Nikon D200 + Nikkor 70-200mm f/2.8 + 1.7× TC @ 340mm — 1/40 sec, f/4.8, ISO 400 — map & image data — nearby photos
After yesterday's first taste of autumn while being stuck with nothing better than a point-n-shoot, I thought I'd head back to the same area today with some better equipment. I brought my Nikon D200, Nikkor 70-200 f/2.8 VR zoom, a Nikon TC-17EII 1.7× teleconverter (my first outing with it), and my monopod. And Anthony.
What I neglected to bring was enough time, light, or skill.
I got there just before the last direct rays of light disappeared, and without the dynamic clouds of yesterday, there were no visual fireworks in the sky, so the whole point of being there sort of vanished.
The lack of light meant that I'd need longer shutter speeds to photograph whatever remained, especially if I were playing with the teleconverter, which turns a 200mm f/2.8 lens into a 340mm f/4.5 lens: I'd need longer shutter times to handle the reduced light, and also to offset the increased effect of vibration and shake that a longer focal length results in.
So, I'd need to be able to hold the camera very steady to get anything usable. I took a lot of pictures, but the aforementioned lack of skill resulted in most being throw-away.
The shot above is at 340mm, at only 1/40th of a second, and although it's not super sharp, even with the VR and the monopod, I'm still proud of myself. It ranks up there with the “Thatched Wall, Edge On” shot from my Giouji Temple Part 2: Gate and Walls post.
Nikon D200 + Nikkor 70-200mm f/2.8 @ 120mm — 1/60 sec, f/4.8, ISO 400 — map & image data — nearby photos
One of the only shots I got before everything was engulfed in shadow was of these trees, which had somewhat taken on the appearance of being on fire, both due to the shape of their growth, and due to the redness from the imminently-setting sun.
They were in shadow moments later, but there was still sun higher up...
Nikon D200 + Nikkor 70-200mm f/2.8 @ 120mm — 1/350 sec, f/4.8, ISO 400 — map & image data — nearby photos
Okay, that's really a chimney on the Kyoto Municipal Museum of Art, but it looked like a control tower or ultra-modern lighthouse in this shot. I didn't see it that way at the time, though, having taken the shot merely because I liked the colors and contrast on the hexagonal column.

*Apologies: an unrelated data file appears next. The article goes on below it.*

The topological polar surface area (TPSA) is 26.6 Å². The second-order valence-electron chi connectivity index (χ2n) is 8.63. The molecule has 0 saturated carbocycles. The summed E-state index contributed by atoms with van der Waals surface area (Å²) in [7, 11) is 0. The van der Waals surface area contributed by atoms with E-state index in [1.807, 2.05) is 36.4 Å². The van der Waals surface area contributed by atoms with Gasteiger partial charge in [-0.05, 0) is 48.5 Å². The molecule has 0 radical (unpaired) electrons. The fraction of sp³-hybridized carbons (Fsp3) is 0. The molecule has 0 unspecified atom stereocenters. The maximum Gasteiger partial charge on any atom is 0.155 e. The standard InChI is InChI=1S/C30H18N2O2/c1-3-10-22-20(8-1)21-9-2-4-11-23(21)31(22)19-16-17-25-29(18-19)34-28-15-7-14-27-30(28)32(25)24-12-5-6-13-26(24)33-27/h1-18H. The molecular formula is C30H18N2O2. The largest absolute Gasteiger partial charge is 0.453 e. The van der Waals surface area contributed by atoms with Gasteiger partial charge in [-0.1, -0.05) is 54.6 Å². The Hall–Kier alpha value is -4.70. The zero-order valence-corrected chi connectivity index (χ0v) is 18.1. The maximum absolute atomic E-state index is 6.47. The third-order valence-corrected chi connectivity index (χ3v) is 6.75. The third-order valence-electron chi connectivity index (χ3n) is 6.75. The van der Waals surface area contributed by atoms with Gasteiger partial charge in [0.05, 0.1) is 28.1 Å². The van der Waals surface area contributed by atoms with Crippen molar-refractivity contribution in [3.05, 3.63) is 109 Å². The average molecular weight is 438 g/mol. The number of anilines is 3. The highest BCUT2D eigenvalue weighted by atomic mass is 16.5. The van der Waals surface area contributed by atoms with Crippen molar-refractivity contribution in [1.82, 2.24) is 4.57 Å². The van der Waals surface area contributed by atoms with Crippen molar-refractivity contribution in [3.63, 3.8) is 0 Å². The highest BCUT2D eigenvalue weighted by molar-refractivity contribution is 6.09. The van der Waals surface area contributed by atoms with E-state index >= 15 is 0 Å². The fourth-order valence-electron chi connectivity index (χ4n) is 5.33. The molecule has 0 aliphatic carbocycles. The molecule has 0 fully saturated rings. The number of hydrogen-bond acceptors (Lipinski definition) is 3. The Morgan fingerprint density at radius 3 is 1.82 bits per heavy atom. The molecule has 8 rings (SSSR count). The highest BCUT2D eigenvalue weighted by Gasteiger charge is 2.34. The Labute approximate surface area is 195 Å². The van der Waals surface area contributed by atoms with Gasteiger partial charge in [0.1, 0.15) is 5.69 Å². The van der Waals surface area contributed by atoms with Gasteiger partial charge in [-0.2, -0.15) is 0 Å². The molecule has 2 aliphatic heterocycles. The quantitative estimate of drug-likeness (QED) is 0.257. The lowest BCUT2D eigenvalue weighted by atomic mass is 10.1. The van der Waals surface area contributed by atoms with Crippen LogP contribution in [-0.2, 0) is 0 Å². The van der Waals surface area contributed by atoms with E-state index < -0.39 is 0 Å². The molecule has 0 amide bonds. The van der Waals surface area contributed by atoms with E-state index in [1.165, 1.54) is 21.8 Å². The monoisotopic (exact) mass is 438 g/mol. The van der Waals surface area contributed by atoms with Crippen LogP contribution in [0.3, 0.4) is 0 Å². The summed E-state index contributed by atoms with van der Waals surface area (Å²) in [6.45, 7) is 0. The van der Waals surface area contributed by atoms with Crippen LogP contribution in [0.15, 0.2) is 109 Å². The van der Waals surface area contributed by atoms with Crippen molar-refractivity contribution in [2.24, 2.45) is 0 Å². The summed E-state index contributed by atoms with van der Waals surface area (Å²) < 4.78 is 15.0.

Nikon D200 + Nikkor 70-200mm f/2.8 @ 200mm — 1/20 sec, f/4.5, ISO 800 — map & image data — nearby photos
Nikon D200 + Nikkor 70-200mm f/2.8 + 1.7× TC @ 220mm — 1/5 sec, f/4.8, ISO 800 — map & image data — nearby photos
Having mentioned the Westin Miyako in my previous post, I thought I'd show the closer view that a big zoom (or a short stroll) can provide. It's not that interesting a building or picture, but I like the warmth of the incandescent light filling the windows.
Nikon D200 + Nikkor 70-200mm f/2.8 @ 70mm — 1.8 sec, f/2.8, ISO 1600 — map & image data — nearby photos
It was quite dark when we headed back at 5:30pm, and on the way home we passed the area where we'd played with the remote-control car yesterday. There, we found two kids on bikes, taking turns driving down the steps of the back entrance to the museum. They both had flashing tri-color LEDs on their wheels, and one had a very bright flashing LED headlight.
I knew that it would make for an interesting long exposure (where “long” in this case means “about one second” – the shot about is 1.8 seconds) which absolutely requires a tripod.
I didn't have a tripod, of course, which is why the picture above is all out of focus. However, since the focus of the picture is not, well, the focus, it seems to work well enough to show the effect of the moving lights.
When I got home and looked at the results, it took me quite a while before I could explain the decidedly odd paths of the wheel lights in this next shot:
Nikon D200 + Nikkor 70-200mm f/2.8 @ 70mm — 1 sec, f/2.8, ISO 1600 — map & image data — nearby photos
Leaving the kids and their bikes, looking across the Kyoto Biwako canal to Nioumon St., I thought the warm lights on this building looked inviting...
Nikon D200 + Nikkor 70-200mm f/2.8 @ 70mm — 1/15 sec, f/2.8, ISO 1600 — map & image data — nearby photos